Today's company networks comprise hundreds of devices: routers for directing data packets to the right receiver, firewall components for protecting internal networks from the outside world, and network switches. Such networks are extremely inflexible because every component, every router and every switch can carry out only the task it was manufactured for. If the network has to be expanded, the company has to integrate new routers, firewalls or switches and then program them by hand. That's why experts worldwide have been working on flexible networks of the future for the last five years or so, developing what is known as software-defined networking (SDN). It presents one disadvantage, however; it is susceptible to hacker attacks.
Researchers from the Fraunhofer Institute for Applied and Integrated Security AISEC in Garching, near Munich, will be showing how to make SDN secure at the CeBIT trade fair in Hannover, March 16-20. A demonstrator at the Fraunhofer exhibition stand (Hall 9, Booth E40) will show how SDN and all related components can be monitored. One of these components is visualization software, which displays the network's individual components and depicts in real time how the various applications are communicating with the controller. "We can show how software influences the behavior of different components using the controller, or, in the case of an attack, how it disrupts them," says Christian Banse, a security expert at AISEC.
But how exactly does SDN work, and why is it so vulnerable to attack? "In the future, the plan is for a central control unit to tell the many network components what to do. To put it simply, routers, firewalls and switches lose their individual intelligence - they only follow orders from the controller," says Banse. This makes a network much more flexible, because the controller can allocate completely new tasks to a router or switch that were not intended when the component was manufactured. Plus, the tedious task of manually configuring components during installation is eliminated because components no longer need to be assigned to a specific place in the network - the controller simply uses them as needed at the moment.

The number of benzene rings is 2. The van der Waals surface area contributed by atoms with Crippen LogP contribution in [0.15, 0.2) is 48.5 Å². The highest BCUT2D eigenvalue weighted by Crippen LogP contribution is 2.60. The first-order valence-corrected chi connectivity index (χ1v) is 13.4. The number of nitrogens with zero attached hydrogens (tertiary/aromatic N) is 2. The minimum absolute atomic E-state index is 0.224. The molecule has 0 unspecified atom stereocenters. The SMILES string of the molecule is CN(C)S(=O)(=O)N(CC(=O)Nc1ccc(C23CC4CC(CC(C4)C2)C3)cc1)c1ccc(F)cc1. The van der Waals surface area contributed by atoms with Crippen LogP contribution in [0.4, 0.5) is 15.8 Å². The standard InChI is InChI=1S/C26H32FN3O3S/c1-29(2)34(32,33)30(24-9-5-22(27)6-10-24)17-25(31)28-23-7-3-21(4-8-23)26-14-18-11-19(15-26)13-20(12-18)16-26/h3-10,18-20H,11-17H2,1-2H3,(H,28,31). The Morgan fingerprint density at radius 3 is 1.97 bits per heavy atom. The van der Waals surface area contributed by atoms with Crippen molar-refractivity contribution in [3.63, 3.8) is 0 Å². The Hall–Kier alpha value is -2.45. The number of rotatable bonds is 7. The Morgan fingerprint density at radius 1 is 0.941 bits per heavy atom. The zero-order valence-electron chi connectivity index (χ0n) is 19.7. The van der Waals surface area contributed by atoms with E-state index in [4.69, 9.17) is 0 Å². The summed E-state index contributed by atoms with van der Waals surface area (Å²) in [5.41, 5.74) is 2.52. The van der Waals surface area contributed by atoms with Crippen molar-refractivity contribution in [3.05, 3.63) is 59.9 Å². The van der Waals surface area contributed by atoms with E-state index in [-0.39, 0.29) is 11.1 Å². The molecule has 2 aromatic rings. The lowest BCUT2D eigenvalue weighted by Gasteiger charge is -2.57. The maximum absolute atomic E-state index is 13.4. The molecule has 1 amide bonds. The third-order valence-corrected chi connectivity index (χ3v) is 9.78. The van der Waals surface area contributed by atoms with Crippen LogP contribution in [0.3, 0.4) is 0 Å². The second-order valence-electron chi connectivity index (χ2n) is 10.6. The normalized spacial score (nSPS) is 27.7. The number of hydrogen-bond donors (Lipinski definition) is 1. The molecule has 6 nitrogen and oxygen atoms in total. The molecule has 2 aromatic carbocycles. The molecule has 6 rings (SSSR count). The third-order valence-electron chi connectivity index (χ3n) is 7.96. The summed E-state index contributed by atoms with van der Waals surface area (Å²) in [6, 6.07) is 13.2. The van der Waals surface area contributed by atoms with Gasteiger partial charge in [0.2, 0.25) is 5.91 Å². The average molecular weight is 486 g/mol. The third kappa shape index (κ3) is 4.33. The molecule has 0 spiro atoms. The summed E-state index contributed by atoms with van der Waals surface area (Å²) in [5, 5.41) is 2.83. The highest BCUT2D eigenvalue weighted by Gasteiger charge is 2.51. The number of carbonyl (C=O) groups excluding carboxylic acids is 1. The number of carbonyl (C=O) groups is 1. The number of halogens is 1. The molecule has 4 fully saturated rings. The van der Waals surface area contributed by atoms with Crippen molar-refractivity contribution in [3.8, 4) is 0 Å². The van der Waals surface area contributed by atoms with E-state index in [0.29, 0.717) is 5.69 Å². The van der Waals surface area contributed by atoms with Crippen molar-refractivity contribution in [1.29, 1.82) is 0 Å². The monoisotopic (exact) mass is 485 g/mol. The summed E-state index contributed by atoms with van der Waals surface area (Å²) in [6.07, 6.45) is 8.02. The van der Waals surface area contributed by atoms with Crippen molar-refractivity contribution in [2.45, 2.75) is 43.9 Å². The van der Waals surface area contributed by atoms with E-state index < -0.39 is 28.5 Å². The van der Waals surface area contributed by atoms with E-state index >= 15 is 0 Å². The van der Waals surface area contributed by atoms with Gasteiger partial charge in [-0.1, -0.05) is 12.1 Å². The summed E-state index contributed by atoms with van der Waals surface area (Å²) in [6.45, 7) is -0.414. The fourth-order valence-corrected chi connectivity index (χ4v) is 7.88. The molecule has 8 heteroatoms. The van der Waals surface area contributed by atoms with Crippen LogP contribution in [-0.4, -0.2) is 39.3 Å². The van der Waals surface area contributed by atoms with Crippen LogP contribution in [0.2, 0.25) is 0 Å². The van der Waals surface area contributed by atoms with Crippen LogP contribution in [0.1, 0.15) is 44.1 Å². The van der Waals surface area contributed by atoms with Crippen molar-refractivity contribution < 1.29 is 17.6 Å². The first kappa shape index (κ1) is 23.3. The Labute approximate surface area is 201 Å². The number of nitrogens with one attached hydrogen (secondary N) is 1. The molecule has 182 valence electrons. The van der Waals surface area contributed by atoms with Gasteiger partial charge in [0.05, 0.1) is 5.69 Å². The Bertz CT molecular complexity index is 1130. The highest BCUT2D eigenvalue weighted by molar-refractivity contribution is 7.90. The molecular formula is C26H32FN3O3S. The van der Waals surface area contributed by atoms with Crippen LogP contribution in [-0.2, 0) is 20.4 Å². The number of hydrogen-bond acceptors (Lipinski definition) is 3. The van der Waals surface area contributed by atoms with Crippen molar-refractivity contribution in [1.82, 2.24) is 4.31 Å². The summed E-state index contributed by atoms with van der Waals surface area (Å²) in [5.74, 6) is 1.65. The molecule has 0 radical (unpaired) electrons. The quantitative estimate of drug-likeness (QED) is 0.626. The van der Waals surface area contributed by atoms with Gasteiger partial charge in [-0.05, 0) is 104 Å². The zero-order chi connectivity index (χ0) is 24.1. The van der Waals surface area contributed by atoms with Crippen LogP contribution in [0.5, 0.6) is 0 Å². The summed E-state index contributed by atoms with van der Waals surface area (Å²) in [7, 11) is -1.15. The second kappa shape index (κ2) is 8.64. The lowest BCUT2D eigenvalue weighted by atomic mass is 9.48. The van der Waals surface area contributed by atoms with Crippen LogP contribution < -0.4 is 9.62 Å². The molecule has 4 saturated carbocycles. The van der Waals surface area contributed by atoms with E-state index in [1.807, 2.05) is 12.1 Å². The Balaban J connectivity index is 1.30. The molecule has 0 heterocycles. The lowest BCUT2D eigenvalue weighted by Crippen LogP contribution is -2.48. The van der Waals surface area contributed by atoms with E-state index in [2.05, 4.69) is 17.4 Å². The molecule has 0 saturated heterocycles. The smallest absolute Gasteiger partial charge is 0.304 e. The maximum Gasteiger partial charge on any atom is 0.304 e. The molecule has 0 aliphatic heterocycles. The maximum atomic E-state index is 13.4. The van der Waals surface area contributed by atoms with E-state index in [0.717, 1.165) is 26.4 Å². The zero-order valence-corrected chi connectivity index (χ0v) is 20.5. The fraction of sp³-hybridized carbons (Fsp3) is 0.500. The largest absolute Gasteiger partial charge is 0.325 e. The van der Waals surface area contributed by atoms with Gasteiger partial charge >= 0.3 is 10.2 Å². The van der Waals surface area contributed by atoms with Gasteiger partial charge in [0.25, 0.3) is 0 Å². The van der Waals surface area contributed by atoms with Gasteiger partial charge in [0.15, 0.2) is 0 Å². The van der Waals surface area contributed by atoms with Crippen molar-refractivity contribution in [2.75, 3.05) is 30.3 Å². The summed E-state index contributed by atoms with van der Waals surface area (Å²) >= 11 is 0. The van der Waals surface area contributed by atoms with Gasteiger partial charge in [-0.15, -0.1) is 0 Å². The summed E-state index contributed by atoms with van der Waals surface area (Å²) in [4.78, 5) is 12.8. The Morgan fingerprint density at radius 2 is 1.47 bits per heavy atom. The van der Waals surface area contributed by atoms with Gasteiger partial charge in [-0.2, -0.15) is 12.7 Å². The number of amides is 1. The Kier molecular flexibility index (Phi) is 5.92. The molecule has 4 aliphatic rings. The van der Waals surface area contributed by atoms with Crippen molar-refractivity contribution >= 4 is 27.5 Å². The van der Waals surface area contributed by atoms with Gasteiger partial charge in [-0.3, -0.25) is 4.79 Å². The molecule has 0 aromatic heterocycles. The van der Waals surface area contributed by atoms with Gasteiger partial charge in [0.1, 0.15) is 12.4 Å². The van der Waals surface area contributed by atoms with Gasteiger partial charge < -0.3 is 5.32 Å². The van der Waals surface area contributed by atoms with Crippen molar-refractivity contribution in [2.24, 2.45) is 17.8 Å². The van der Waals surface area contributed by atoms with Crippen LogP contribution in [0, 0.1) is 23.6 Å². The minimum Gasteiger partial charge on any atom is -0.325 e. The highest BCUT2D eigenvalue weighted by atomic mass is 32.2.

The controller is a popular target for hackers
Manufacturers have begun offering the first routers and switches that are SDN-compatible and have the necessary flexibility. "With all the hype surrounding the new adaptability made possible by a central control unit, SDN security has been neglected," warns Banse. "That's why we're developing solutions to make SDN more secure from the outset, before such systems become firmly established." In the future, networks will be controlled solely by a central controller - Banse sees this as a problem, because it might provide the perfect loophole for attackers to access the entire network. "On top of that, a whole set of new applications are being developed for SDN - for instance for firewall components or routing," says Banse. "We have make sure that these applications are reliable." It would be disastrous if, for example, outsiders were able to gain access to the company network using software installed accessing the controller.
That's why Banse and his colleagues started off by analyzing the interaction of all SDN components to identify vulnerabilities. "You have to precisely define how deep into the network a new application is allowed to go, for example. Otherwise the stability and security of the network is not guaranteed." So far, there are no sufficient security standards for communication among individual SDN components, but AISEC researchers are lobbying hard for an international standard. In addition to their visualization solution, at CeBIT Banse and his team will also present technical means for preventing unauthorized applications or malware from gaining access to SDN systems. They are developing ways to monitor if an app really carries out only the task for which it was intended. If it performs unplanned or undesirable activities, i.e. malware, it is rejected and blocked by the system.